Jane Austen is one of the most beloved authors in the English language. Why? In this post, you’ll read about why Jane Austen maintains her popularity centuries after her death. Key arguments presented include Austen’s fusion of influences, her stylish consistency, memorable heroines, sense of humour and satire, the universalism of romance and the relevant themes and narratives.

With a close and individual focus on her six novels, I hope this post adds a new angle to discussing Jane Austen.

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Jane Austen straddles the line between ‘romantic author’ and ‘not-so romantic author.’ Of course, I’m not referring to the best-selling genre, but the artistic period from the late 18th century to 1849. Romanticism has clear stylish tendencies and is underpinned by a philosophy of medievalism, subjectivity and beauty. Whilst Austen’s novels are beautifully written, there is little in the way of romanticism. Jane Austen has cynicism about romantic ideals.

“Silly things do cease to be silly if they are done by sensible people in an impudent way.”


Her heroines may hold strong convictions or dreams, but they are later challenged in the story. Our heroine in Northanger Abbey, Catherine Morland, is often naive. However, she’s likeable due to her good heart and non-materialistic outlook on the world.


A problem many have with Jane Austen’s novels is how similar they read. This makes sense. The themes of manners, class, love and English culture are matched with personable heroines. Yet this can help explain Jane Austen’s popularity. Once you read one of her novels, it is very easy to pick up the next.

Of course, this can backfire on Austen. I wrote a post in 2019 about how I used to dismiss Austen due to a poor experience in high school English. It was easy to make simplifications about Jane Austen’s work, and only years later did I challenge my perspective.

Now, at a much older age, I appreciate the similarities and differences each Jane Austen novel has. Although I’m praising her consistent style, it’s important to note how different each Austen novel is from each other.


Jane Austen perfected the definition of ‘heroine.’ Her characters stand out for many reasons. The first one is that Austen bothers to give her heroines a personality, and isn’t afraid of making her characters appear naïve, stubborn, argumentative or sometimes, hostile. What’s great about Austen, and why her heroines are memorable, is her multi-dimensional view of women.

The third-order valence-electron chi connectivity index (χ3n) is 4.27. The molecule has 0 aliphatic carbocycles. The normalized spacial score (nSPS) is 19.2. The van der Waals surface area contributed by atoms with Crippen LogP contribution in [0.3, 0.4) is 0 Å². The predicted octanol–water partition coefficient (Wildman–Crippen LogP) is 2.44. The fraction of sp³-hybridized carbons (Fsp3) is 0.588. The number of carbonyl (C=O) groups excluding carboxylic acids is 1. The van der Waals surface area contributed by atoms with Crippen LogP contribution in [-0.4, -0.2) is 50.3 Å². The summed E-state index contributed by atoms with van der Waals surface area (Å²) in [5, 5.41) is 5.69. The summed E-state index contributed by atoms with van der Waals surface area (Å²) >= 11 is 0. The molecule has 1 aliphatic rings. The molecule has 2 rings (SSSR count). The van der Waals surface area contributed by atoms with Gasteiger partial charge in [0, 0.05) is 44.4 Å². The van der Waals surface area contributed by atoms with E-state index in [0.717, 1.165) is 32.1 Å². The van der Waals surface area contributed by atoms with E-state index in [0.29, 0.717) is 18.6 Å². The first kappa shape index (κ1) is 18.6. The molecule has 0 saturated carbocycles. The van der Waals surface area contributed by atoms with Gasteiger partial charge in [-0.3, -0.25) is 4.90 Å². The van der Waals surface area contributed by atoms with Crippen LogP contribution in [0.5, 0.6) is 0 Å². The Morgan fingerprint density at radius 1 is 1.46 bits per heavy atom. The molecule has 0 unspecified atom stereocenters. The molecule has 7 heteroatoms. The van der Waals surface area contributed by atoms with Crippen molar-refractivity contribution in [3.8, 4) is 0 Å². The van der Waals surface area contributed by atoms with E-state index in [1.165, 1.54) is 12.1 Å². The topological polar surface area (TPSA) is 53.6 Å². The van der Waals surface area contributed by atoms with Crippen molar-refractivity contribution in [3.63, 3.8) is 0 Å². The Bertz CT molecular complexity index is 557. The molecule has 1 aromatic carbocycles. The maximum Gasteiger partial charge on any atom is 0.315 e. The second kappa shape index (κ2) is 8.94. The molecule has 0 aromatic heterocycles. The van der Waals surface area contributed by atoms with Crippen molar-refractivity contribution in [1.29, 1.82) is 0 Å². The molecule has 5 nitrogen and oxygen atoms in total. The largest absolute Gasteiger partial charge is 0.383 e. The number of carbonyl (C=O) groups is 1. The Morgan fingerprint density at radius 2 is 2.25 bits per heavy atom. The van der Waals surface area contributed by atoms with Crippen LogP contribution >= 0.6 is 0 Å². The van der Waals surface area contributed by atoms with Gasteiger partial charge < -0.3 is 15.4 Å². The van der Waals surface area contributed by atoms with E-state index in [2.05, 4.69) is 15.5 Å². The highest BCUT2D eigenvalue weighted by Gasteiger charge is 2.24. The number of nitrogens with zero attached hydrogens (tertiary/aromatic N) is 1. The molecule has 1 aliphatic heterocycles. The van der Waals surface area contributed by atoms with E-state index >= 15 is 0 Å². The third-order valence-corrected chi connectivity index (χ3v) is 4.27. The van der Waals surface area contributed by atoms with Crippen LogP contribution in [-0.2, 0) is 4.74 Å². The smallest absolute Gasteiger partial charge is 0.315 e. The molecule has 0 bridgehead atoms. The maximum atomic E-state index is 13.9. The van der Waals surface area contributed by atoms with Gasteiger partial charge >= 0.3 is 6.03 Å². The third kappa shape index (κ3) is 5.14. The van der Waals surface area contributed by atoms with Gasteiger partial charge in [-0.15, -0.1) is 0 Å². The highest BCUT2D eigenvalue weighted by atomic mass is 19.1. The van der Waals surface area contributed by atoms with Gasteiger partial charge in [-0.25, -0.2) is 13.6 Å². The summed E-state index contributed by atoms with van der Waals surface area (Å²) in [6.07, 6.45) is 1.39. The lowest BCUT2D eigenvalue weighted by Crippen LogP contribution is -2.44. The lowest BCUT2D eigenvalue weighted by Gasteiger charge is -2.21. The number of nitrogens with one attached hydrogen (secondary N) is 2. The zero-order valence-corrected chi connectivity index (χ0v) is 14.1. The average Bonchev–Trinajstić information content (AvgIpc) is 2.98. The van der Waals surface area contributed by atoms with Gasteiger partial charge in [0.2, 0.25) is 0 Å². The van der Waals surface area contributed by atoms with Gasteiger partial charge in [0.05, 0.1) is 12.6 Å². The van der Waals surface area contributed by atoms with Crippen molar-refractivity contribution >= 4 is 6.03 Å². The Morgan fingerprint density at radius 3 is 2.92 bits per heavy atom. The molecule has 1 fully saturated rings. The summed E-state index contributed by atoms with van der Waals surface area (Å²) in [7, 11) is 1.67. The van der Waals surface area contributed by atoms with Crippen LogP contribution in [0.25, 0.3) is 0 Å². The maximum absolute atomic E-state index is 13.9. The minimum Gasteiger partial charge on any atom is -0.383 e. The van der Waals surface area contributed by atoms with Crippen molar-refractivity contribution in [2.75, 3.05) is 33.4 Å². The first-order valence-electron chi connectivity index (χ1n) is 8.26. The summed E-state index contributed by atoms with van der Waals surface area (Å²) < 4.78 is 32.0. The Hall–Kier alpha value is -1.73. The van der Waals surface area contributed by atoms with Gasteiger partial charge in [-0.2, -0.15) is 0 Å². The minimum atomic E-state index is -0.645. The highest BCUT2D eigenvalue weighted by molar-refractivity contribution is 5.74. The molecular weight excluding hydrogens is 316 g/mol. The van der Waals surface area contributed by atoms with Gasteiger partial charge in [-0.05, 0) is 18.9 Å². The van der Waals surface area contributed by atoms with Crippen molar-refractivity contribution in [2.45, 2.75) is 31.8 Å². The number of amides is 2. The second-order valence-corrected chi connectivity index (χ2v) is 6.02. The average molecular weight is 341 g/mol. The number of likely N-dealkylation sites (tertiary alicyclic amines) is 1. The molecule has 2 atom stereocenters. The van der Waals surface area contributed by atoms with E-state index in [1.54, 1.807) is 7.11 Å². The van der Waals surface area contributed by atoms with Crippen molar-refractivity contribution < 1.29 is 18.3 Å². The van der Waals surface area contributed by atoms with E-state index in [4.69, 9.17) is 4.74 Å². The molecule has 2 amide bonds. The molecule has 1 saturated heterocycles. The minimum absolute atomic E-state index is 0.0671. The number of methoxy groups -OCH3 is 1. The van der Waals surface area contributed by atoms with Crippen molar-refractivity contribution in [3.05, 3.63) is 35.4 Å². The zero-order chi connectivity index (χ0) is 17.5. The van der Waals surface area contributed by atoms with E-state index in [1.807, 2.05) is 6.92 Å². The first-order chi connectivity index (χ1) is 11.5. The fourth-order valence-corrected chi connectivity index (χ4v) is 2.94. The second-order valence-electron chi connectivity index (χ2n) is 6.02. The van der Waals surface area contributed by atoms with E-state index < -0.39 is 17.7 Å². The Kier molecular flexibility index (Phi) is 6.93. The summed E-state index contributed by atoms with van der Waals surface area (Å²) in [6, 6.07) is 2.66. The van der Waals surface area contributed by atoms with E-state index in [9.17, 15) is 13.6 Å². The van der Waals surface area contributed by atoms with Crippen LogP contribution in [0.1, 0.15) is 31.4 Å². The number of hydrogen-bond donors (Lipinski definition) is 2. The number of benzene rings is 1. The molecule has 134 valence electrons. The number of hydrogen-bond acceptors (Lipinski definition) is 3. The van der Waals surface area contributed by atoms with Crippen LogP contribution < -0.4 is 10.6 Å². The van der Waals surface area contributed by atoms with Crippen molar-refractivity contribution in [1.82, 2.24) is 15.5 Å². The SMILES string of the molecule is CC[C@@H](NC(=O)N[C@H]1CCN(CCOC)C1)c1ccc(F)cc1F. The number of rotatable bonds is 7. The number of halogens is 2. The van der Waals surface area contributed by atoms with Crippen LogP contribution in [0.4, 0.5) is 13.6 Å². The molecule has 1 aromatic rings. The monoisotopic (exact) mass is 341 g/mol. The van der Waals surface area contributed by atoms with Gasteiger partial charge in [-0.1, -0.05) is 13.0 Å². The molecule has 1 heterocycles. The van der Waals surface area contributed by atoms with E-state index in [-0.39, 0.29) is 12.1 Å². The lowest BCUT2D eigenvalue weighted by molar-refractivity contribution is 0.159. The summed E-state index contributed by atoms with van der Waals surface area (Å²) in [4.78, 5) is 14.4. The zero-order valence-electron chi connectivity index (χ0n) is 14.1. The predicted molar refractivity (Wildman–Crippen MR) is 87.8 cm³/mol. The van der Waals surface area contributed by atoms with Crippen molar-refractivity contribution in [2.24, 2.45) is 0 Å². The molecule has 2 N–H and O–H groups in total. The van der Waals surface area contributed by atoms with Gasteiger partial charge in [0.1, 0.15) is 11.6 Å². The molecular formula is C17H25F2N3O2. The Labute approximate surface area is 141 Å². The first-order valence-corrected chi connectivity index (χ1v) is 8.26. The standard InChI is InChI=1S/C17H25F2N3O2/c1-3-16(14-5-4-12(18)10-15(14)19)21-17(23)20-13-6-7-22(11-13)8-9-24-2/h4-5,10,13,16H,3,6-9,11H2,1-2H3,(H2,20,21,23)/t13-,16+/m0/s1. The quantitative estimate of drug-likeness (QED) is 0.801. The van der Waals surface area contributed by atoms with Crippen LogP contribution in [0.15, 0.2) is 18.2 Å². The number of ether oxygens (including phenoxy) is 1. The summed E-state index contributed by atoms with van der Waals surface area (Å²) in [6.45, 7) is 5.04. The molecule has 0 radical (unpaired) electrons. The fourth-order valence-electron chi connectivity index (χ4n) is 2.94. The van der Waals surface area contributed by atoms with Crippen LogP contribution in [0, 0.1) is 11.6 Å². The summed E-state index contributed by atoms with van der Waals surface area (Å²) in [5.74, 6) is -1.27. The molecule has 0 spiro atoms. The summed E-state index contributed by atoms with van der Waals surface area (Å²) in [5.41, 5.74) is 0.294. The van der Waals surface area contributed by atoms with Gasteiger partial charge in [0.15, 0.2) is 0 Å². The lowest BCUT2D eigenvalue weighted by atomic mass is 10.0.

“I hate to hear you talk about all women as if they were fine ladies instead of rational creatures. None of us want to be in calm waters all our lives.”


In her stories, heroines matter. They shape the outcomes, challenge characters, and cause conflict. Because of this, readers are more invested in the events of Austen’s novels.

Years later, authors ranging from George R.R Martin, A.S Byatt to Margaret Atwood contribute their own individual flair to heroines.


“The person, be it gentleman or lady, who has not pleasure in a good novel, must be intolerably stupid.”

Northanger Abbey

Jane Austen is not only funny, but clever. Her books contain parody (Northanger Abbey) and satirical elements. While reading a Jane Austen novel, it is often surprising how enjoyable of an experience it can be. She transforms ‘traditional’ settings (like a household) to places of humour and joy. Many people who are unfamiliar with Austen’s work may dismiss her novels based on the premises alone. ‘It’s not relatable’ or ‘who wants to read a story with no carnage?’

But Jane Austen is more of a satirist than a dramatic writer (not to say she doesn’t have tense moments!) It’s the wrong approach to read Sense & Sensibility while expecting Wuthering Heights.  

Like the next point, romance, comedy is difficult for writers to pull off. But, like the great Jonathan Swift before Austen, she accomplishes humorous writing that has a ‘bite’ to it.


Romance, the bestselling genre, is often underestimated by writers and readers in how difficult it is to create. An author must establish two likeable leads, create believable chemistry, and ensure a happy ending.

“My feelings will not be repressed. You must allow me to tell you how ardently I admire and love you.”

Pride And Prejudice

This is difficult, but Jane Austen pulls it off. Because of this, she enjoys generation after generation of ‘romance’ readers, including those who have aversions to the genre. This expands her pool of readers, and Austen results in being a well-known author who deals with romance.


Part of Austen’s reputation is her masterful use of themes, which are carefully woven into her narrative. From social class, to marriage, to family, Jane Austen explores many themes relevant to humanity. Not only are these themes timeless, but Austen’s commentary remains potent and relevant, regardless of what time period the reader is in.

One such theme is the relationship between parent and child, displayed terrifically in Pride & Prejudice. The angst of a parent’s disapproval worries children today, and will do so in the future.

In conclusion, Jane Austen is not just a terrific novelist because of her prose and characterisation, but because of her relevance and social gravitas.

What’s your favourite Jane Austen novel? Comment below.

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